To get the most from your investment in glass storage containers, look for:
- Glass containers with tight-fitting lids made of glass, rubber or non-toxic plastic. Try to find flat lids without knobs for easier stacking, see photo below.
- Oven-proof, freezer-safe tempered glass so you can move food from freezer to stove—or oven to fridge—without danger of cracked or broken glass.
- Square or rectangular shapes that allow containers to stack easily, pack close together and take up less space in fridge.
- Attractive design: Whether you like clean-lined modern classics or funky vintage glass, you’ll find plenty of eye-pleasing designs now that glass containers are on your radar screen.
Glass Food Container Buying Guide
The following list is far from comprehensive. Please email me or leave a comment to tell me about your own glass sources and finds.
Here’s where I’ve seen great glass storage containers:
- Kmart: I outfitted my kitchen with two sets of Martha Stewart 14-piece ovenware and storage sets, see photo above, and her Everyday lidded glass bowls for under $60.
- Ikea: Those environmentally progressive, design-for-the-masses Swedes purvey very nice glass food storage containers. As soon as I can pull myself away from my laptop—how about never? Just kidding!—I’m heading to Ikea Brooklyn to buy at least ten of these.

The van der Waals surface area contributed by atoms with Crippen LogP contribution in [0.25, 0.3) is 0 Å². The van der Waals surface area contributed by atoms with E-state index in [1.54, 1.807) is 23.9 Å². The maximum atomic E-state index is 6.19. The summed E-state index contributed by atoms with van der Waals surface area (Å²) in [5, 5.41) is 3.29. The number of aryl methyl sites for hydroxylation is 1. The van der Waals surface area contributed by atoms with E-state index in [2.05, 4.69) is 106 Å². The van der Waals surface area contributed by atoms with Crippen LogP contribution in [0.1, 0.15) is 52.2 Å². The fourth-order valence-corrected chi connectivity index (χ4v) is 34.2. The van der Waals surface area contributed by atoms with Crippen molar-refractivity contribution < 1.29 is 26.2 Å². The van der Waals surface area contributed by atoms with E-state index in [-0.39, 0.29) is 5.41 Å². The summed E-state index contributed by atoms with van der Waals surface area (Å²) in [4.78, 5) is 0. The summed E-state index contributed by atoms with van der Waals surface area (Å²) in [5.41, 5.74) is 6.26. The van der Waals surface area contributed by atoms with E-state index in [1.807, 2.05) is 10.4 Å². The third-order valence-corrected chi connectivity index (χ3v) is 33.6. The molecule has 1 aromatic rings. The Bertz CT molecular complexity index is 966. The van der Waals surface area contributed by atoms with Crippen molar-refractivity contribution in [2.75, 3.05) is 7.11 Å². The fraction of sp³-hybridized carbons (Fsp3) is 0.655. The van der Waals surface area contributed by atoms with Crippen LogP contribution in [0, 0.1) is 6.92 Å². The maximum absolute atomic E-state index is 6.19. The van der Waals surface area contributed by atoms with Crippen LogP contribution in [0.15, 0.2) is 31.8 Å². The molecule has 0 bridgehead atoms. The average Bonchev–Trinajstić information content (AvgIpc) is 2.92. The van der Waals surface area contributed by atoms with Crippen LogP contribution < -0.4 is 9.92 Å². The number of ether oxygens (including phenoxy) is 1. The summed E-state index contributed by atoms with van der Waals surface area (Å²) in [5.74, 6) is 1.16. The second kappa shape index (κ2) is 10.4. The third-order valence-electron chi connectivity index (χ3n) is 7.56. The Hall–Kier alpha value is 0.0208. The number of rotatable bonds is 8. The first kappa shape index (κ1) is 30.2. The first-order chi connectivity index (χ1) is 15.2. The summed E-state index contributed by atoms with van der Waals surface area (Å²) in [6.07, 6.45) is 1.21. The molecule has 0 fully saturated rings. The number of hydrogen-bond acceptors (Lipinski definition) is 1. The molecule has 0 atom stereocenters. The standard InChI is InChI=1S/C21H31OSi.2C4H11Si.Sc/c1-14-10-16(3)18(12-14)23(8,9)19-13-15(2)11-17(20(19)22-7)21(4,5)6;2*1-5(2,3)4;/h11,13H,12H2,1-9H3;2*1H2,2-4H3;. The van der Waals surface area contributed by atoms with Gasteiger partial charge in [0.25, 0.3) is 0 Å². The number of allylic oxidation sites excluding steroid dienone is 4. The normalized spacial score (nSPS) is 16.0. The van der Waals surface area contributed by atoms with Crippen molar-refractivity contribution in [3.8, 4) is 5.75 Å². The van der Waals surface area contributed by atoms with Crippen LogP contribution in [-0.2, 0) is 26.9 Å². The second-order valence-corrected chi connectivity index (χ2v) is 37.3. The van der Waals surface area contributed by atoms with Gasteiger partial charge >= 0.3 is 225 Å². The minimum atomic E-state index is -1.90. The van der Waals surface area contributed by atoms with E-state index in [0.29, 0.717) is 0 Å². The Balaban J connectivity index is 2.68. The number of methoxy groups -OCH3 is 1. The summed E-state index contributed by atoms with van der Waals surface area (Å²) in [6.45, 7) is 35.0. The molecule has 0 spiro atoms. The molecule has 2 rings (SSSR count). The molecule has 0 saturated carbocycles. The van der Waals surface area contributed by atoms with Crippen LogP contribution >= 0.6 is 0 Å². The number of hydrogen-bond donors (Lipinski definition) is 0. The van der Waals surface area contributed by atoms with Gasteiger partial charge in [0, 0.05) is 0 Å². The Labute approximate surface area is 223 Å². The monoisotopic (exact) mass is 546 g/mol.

- The Container Store: While I’m put off by this store’s inflated pricing—that’s why I’m not linking to them—if price is no object, check them out. They offer an incredibly wide variety of glass storage containers and jars.
- Flea markets and garage sales are a fun way to unearth fabulous bargains on vintage Pyrex and etched glass food storage containers.
- Ebay. Warning: Vintage glass can become an addictive hobby—and Ebay is the Mecca for hobbyists of every stripe. Try searching for “vintage Pyrex,” “vintage glass casserole,” “vintage covered glass dish”—those are just a few of my obsessions. I’m sure you have your own. Don’t get me started on old lead-glazed Fiesta ware.
- Your local hardware store. You’ll find large and extra-large Mason jars—a great storage option—at hardware stores and departments. While researching this post, I happened upon Elana’s Pantry, the wonderful gluten-free food blog. Elana makes beautiful use of oversized Mason jars for food storage. Check out her “Why Glass?” post here.
Photo courtesy of Eneas